WordCamp Zaragoza 2024: Caps, Churros and WordPress

Family Phoro of WordCamp Zaragoza 2024 attendeeds

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Hosting a WordCamp in the middle of January in Zaragoza is quite daring, but the organizers of WordCamp Zaragoza are not deterred by the harsh wind.

As last year’s hurricane-like and freezing wind coming from the Northwest was a bit wild, this year they organized something more subdued, a snowfall like we haven’t seen in years.

This can hinder transport infrastructure, and ruin the heating of the venue, but it does not intimidate WordCamp attendees.

If you want to read a totally biased opinion of what happened, keep reading. If you want something much more objective, realistic, and credible, we can recommend a few authors with much more reputation.

Contributor Day with a scarf

With fewer attendees than confirmed due to the snowfall, we joined the Contributor Day, Joan Vega at the Accessibility table and myself at the Documentation table.

We had two quite different experiences:

How to sign up on GitHub and not get kicked out of the table

Erika Orlando, leading the Documentation table and with more patience than a saint, waited for the drama of signing up on GitHub to succeed.

Half an hour later, after solving 4 rounds of puzzles and audios, with more desire to finish the sign-up process than to read the puzzle instructions carefully, we managed to pass GitHub’s containment wall and access its interior. Good start, surely I left Erika speechless…

She proceeded to explain to me, ignoring my pitiful entry into the platform, how the process of accessing and reviewing the documentation of WordPress’s “Spain-Handbook” worked. Luckily, they made a test repository for the occasion.

Forward-thinking people.

With the collaboration of the team outside, we made a couple of examples and even, at great risk to her professional integrity, she dared to suggest that I get a copy of the spain-handbook repository on my profile.

To the relief of the Documentation team, I haven’t broken anything,


The accessibility manual

Joan (Vega), as usual, was doing much better at the Accessibility table.

Along with Vicent Sanchís, the contributors at this table were already fully engaged in discussing aspects of translation, structure, and editing on GitHub.

Joan, specifically, was tasked with drafting the installation protocol for the Buzz tool, which creates subtitles using AI tools for MacOS.

We expected no less, Joan….

Photo; Selena Salustri

Lettuces or Presentations

As Silver Cachirulo sponsors, we wanted to be at the front of our booth as much as possible, because we had small windows of opportunity to capture those unsuspecting individuals who fell within the range of our table.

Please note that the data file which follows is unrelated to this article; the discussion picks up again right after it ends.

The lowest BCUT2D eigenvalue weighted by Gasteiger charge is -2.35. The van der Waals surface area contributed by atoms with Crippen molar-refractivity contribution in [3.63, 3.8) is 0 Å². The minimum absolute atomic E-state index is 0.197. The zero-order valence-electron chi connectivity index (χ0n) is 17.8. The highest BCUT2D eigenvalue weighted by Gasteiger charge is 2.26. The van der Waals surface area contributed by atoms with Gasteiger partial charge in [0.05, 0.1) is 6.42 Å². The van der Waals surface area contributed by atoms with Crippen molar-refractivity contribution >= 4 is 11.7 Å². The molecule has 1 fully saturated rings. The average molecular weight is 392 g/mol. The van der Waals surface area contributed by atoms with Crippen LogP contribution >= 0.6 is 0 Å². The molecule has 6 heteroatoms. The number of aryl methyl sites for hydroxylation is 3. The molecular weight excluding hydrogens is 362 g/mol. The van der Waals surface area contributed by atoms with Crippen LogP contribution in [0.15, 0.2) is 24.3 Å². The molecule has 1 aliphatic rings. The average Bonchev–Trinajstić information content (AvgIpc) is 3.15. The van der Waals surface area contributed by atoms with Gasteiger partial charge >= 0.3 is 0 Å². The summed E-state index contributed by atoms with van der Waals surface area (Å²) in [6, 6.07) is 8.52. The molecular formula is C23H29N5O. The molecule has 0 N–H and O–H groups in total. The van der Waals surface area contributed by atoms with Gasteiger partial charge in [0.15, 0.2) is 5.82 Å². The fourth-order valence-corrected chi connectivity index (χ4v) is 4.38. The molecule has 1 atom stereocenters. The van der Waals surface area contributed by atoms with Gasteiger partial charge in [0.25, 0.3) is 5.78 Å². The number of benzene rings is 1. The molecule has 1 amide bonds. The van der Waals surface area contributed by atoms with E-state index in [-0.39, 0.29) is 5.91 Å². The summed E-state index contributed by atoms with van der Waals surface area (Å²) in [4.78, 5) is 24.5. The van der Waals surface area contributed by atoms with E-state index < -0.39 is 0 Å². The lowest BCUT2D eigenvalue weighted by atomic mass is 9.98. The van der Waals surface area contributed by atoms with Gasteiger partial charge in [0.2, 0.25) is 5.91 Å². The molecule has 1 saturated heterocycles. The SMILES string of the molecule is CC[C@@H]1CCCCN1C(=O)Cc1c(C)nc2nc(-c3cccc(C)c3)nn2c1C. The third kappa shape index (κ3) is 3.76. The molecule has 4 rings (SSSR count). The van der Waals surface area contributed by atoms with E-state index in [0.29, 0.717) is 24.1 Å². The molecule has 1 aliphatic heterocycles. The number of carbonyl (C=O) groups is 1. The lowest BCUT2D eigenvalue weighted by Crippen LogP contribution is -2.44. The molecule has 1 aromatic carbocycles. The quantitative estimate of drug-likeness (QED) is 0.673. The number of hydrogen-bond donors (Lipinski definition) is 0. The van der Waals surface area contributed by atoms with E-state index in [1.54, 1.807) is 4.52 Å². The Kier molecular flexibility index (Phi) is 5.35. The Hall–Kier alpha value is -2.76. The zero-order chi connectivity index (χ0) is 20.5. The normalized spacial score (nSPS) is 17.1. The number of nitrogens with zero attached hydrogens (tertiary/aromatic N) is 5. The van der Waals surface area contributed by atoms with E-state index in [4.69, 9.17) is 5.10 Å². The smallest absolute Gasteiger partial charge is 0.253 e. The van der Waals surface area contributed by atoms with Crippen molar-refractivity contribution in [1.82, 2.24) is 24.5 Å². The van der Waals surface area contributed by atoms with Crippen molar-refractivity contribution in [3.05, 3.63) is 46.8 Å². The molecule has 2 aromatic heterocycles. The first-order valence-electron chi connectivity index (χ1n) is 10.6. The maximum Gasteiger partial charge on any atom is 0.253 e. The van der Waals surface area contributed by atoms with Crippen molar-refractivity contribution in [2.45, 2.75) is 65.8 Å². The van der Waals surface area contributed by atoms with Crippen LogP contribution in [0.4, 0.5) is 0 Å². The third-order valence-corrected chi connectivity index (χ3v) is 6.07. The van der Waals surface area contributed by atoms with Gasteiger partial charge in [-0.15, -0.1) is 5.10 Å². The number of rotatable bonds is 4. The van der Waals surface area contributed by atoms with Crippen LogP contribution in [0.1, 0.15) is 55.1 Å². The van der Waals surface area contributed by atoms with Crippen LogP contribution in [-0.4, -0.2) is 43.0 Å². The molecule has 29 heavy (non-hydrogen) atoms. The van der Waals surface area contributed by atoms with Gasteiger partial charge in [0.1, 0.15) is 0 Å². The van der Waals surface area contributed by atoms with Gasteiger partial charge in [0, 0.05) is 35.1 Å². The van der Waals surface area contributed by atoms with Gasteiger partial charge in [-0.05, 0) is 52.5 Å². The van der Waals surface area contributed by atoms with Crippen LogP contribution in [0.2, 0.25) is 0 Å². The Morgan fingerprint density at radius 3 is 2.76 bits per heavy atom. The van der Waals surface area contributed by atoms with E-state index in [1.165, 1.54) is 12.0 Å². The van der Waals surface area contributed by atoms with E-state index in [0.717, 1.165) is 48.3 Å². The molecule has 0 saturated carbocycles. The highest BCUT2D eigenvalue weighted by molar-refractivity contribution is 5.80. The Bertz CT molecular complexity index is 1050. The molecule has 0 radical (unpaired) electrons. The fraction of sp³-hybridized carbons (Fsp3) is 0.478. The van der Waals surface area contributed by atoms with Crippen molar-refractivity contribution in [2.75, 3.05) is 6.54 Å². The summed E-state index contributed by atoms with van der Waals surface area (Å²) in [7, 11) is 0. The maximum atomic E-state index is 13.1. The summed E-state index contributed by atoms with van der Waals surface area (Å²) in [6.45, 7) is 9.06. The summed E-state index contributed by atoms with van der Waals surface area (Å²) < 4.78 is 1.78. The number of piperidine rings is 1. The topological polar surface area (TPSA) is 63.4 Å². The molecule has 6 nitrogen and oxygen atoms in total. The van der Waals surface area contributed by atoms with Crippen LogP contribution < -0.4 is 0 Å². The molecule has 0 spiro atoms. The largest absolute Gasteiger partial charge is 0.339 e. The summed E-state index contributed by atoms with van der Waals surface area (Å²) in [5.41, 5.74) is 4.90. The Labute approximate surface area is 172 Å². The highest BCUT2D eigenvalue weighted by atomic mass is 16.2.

As we had set up the table, we harbored doubts about whether people would identify us more with a vegetable nursery than with a Managed WordPress Hosting.

The hope was that the doubt would draw them into the trap, and our table, amidst all the Wetopi green and lettuce green, distributing seeds left and right, could be misleading. Did we go too far?

Photo: Héctor Izquierdo

Thank goodness we have principles,…. or so the rollups said 😉

In any case, I would say that it has been, just by eye, an excellent event in terms of visits and networking.

Thanks to the patient visitors who endured our spiel for a handful of seeds.

In the end, we had little time to see the presentations, but thanks to the work of the WP tv team, we have already started watching them.

We have our favorites, but the level is very high… with speakers like Vicent Sanchís, Ana Cirujano, David Ayala, Pablo Moratinos, Maylén García, etc.

Here is the link to the videos on wordpress tv and I encourage you to listen to them carefully, at speed x1 and taking notes.


Photo: Nilo Velez

Let’s not kid ourselves. We are not very prone to going out and showing ourselves.

Therefore, putting a face to those you follow on LinkedIn or X is priceless. Chabi Angulo and Alvaro Torres are two of the ones we were most eager to meet in person.

But Networking starts much earlier. Almost from the moment you decide to attend a WordCamp.

We loved running into Sergio Buisán from PePA Marketing at the speakers’ dinner. A very proactive person with a whirlwind of ideas in his head. One who tries everything, so we hope to see him drop by wetopi at any time.

Yannick García was a surprise find. We followed him on social networks and it’s not usual to find him at a WordCamp, although he assures that he will repeat.

We saw familiar faces from other WordCamps and many new ones.

It’s partly an advantage when you’re not very well-known, because you give others the opportunity to discover something different and, depending on how, maybe even a joy.

We do not forget the guys from Sirvelia and the good people from Lawwwing. Amadeu from Sirvelia, who is a troublemaker, acted as a unifier of the 3 companies, and who knows what will come out of there.

With a good portfolio of contacts and a return that is already starting to be noticed, we’ll see what challenges we face in the next ones.


In summary, WordCamp Zaragoza 2024 was a mix of climatic challenges, technological adventures, and human encounters.

Between surprise snowfalls, conquests on GitHub, life-saving churros with chocolate (courtesy of the guys from Modular DS), and distributing seeds, we have shown that not even the most intense cold can freeze our passion for WordPress.

Churros and chocolate provided by Modular DS at the WordCamp Zaragoza 2024
Source: https://modulards.com/que-es-una-wordcamp/

And although we may not have attended all the presentations (thanks, WordPress TV!), we have collected more than enough anecdotes and contacts to keep us busy until the next WordCamp Torrelodones.

See you there, with more WordPress stories to share!

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